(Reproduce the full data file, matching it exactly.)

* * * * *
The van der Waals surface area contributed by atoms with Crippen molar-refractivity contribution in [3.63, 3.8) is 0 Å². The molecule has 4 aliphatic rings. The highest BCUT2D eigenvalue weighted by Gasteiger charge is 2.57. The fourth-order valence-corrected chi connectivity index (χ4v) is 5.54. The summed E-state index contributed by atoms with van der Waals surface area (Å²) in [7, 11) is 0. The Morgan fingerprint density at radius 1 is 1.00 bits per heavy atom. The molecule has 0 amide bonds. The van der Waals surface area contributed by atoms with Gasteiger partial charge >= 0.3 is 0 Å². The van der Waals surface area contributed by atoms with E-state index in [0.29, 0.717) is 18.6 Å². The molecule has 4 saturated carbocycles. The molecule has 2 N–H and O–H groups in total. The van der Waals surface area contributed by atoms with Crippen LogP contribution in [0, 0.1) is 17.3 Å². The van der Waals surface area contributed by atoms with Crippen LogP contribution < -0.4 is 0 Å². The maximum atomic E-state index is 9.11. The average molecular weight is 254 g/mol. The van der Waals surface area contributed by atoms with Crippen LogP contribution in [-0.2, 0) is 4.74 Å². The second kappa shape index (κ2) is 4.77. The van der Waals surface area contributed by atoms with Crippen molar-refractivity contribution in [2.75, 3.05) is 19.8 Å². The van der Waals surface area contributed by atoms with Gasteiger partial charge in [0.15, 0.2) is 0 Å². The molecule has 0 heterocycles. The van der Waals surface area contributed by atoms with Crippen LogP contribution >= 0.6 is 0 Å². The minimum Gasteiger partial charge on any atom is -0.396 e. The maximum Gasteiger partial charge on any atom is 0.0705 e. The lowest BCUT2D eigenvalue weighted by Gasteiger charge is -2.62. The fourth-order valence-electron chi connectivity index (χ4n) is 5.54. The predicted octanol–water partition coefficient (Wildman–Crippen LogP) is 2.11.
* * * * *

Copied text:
The van der Waals surface area contributed by atoms with Crippen molar-refractivity contribution in [3.63, 3.8) is 0 Å². The molecule has 4 aliphatic rings. The highest BCUT2D eigenvalue weighted by Gasteiger charge is 2.57. The fourth-order valence-corrected chi connectivity index (χ4v) is 5.54. The summed E-state index contributed by atoms with van der Waals surface area (Å²) in [7, 11) is 0. The Morgan fingerprint density at radius 1 is 1.00 bits per heavy atom. The molecule has 0 amide bonds. The van der Waals surface area contributed by atoms with Gasteiger partial charge >= 0.3 is 0 Å². The van der Waals surface area contributed by atoms with E-state index in [0.29, 0.717) is 18.6 Å². The molecule has 4 saturated carbocycles. The molecule has 2 N–H and O–H groups in total. The van der Waals surface area contributed by atoms with Crippen LogP contribution in [0, 0.1) is 17.3 Å². The van der Waals surface area contributed by atoms with Crippen LogP contribution < -0.4 is 0 Å². The maximum atomic E-state index is 9.11. The average molecular weight is 254 g/mol. The van der Waals surface area contributed by atoms with Crippen LogP contribution in [-0.2, 0) is 4.74 Å². The second kappa shape index (κ2) is 4.77. The van der Waals surface area contributed by atoms with Crippen molar-refractivity contribution in [2.75, 3.05) is 19.8 Å². The van der Waals surface area contributed by atoms with Gasteiger partial charge in [0.15, 0.2) is 0 Å². The molecule has 0 heterocycles. The van der Waals surface area contributed by atoms with Crippen LogP contribution >= 0.6 is 0 Å². The minimum Gasteiger partial charge on any atom is -0.396 e. The maximum Gasteiger partial charge on any atom is 0.0705 e. The lowest BCUT2D eigenvalue weighted by Gasteiger charge is -2.62. The fourth-order valence-electron chi connectivity index (χ4n) is 5.54. The predicted octanol–water partition coefficient (Wildman–Crippen LogP) is 2.11.